Why is it important?
Plankton are microscopic, drifting plants and animals that live in the ocean. They are at the base of the marine food web and play an important role in determining the overall productivity of marine ecosystems. Through photosynthesis, marine phytoplankton convert CO2 to oxygen and sugars, therefore also contributing to oxygen in the atmosphere and ocean (see also Climate change - Dissolved oxygen). Zooplankton, which feed on phytoplankton or other zooplankton, is the food source for larval and adult fish thus transferring energy to higher trophic levels. Through their role in the food web (see Case study: Marine food webs), changes in plankton production, diversity and species distribution will have an effect on fisheries and a wide range of other marine life, including top predators such as seabirds and marine mammals.
Under certain environmental conditions, phytoplankton can increase in abundance. This is called an algal bloom. A number of phytoplankton species can have a negative impact on the marine ecosystem and the goods and services it produces. Some species can produce toxins (see also Algal toxins assessment) that can render shellfish unfit for human consumption and pose a risk to human health, other species can cause mortalities of farmed fish through production of toxins or clogging/irritation of fish gills, some form disruptive foams, scums or water discolourations. High biomass blooms can result in deoxygenation events during bloom die off which can result in mortalities of the benthos. These are called Harmful Algal Blooms or HABs. Jellyfish which are part of the zooplankton can also have a significant negative impact on the Scottish aquaculture industry, impacting gill health and causing mortalities of farmed fish. There have also been instances where jellyfish have blocked the water intake at power plants causing disruption.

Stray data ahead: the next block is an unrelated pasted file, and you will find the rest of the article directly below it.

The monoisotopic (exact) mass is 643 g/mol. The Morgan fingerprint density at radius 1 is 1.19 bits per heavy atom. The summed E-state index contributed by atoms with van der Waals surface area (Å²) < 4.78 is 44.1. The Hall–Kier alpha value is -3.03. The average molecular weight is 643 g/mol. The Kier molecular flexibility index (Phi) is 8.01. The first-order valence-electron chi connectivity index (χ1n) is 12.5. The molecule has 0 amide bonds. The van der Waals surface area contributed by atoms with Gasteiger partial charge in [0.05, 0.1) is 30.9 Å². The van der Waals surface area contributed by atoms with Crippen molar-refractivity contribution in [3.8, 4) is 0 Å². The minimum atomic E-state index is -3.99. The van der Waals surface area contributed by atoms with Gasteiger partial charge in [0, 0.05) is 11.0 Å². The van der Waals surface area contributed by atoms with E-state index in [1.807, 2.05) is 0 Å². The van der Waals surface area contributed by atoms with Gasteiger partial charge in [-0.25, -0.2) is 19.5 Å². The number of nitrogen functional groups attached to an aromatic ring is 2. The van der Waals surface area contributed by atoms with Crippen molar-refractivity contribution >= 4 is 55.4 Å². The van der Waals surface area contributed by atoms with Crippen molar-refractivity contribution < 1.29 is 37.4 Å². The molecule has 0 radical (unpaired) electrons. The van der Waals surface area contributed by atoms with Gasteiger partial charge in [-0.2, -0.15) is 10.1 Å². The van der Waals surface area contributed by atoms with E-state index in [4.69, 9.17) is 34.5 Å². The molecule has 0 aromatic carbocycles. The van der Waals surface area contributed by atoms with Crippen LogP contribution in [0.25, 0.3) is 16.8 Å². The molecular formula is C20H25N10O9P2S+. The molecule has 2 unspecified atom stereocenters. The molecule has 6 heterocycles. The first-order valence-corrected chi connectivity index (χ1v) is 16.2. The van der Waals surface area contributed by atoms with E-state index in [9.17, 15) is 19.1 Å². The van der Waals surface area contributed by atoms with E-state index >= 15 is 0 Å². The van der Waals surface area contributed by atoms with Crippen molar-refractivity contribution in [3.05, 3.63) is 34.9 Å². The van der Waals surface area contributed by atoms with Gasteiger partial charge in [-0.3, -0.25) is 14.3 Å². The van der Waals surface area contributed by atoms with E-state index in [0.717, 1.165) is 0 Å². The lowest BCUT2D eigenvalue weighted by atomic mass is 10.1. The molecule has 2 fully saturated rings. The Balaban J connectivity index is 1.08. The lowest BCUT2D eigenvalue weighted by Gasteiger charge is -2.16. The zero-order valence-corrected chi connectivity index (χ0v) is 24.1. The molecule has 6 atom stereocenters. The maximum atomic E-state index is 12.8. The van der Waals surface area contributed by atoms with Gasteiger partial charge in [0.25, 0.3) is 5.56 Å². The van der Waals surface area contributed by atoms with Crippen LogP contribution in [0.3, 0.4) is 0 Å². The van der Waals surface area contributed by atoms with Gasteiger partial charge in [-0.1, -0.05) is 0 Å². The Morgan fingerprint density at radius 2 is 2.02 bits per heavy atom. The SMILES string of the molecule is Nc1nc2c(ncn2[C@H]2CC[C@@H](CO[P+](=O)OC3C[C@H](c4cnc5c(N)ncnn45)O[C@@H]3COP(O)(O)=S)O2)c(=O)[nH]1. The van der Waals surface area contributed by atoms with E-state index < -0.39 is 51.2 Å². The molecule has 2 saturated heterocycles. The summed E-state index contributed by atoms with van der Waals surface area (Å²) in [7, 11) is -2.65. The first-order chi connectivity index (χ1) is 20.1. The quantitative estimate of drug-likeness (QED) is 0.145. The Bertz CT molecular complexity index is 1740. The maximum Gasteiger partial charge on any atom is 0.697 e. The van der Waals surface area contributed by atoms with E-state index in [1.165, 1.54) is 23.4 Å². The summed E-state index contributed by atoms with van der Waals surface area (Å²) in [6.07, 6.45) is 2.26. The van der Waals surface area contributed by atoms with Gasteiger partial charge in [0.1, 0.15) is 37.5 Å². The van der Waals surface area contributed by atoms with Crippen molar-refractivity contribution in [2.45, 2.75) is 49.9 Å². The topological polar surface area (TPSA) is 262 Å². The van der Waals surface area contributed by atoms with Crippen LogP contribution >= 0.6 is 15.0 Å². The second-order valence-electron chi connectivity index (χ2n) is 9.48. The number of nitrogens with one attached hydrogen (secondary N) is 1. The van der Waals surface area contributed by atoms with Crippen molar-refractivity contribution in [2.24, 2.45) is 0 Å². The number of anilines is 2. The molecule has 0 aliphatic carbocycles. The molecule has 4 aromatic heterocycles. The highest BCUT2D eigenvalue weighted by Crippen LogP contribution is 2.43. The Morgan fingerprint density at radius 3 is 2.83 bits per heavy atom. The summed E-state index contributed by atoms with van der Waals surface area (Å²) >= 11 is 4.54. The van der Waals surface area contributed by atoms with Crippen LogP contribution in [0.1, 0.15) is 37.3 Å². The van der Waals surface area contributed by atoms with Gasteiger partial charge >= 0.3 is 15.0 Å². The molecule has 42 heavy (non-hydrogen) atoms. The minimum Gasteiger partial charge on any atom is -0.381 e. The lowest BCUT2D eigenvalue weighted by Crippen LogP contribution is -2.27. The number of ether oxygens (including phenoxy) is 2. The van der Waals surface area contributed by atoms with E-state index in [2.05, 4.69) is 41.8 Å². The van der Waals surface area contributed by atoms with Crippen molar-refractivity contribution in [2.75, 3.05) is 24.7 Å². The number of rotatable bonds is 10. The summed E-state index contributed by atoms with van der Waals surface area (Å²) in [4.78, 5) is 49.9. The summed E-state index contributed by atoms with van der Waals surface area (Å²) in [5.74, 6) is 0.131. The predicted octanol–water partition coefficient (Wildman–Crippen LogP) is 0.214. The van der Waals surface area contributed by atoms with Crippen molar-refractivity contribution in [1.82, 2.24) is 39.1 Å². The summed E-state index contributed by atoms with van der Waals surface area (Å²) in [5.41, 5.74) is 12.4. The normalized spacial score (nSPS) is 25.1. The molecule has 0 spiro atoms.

What is already happening?
Data from the Continuous Plankton Recorder (CPR) have recorded changes in the plankton communities in the North Atlantic Ocean over the last six decades which have been linked to basin scale temperature trends and natural climate variability (such as the Atlantic Multidecadal Oscillation and North Atlantic Oscillation; Edwards et al., 2020). These include changes in distribution, abundance and overall biomass, as well as occurrence of sub-tropical species in temperate waters and change of season length leading to phenological changes (i.e. the timing of key events in species life cycles) that result in disruption in various predator/prey relations. It is estimated that approximately half of these changes can be attributed to climate change (Edwards et al., 2020).
CPR, Scottish Coastal Observatory and Lorn Pelagic Observatory data (along with other time series) have shown that there have been significant changes in plankton life forms (see Plankton assessment) in the North West European Shelf (Bedford et al., 2020) .
CPR data have shown changes in the distribution and abundance of phytoplankton species over the last six decades. A change in the distribution of selected HAB dinoflagellate genera in the North Sea (Edwards et al., 2006) has been observed as well as increases in the abundance of the toxin producing Pseudo-nitzschia in the North-East Atlantic since the 1990s (Hinder et al., 2012) and a shift in the phenology of some diatom species (Chivers et al., 2020). Establishing links between climate change and HABs is complex due to the multiple processes that influence bloom development (Bresnan et al., 2020).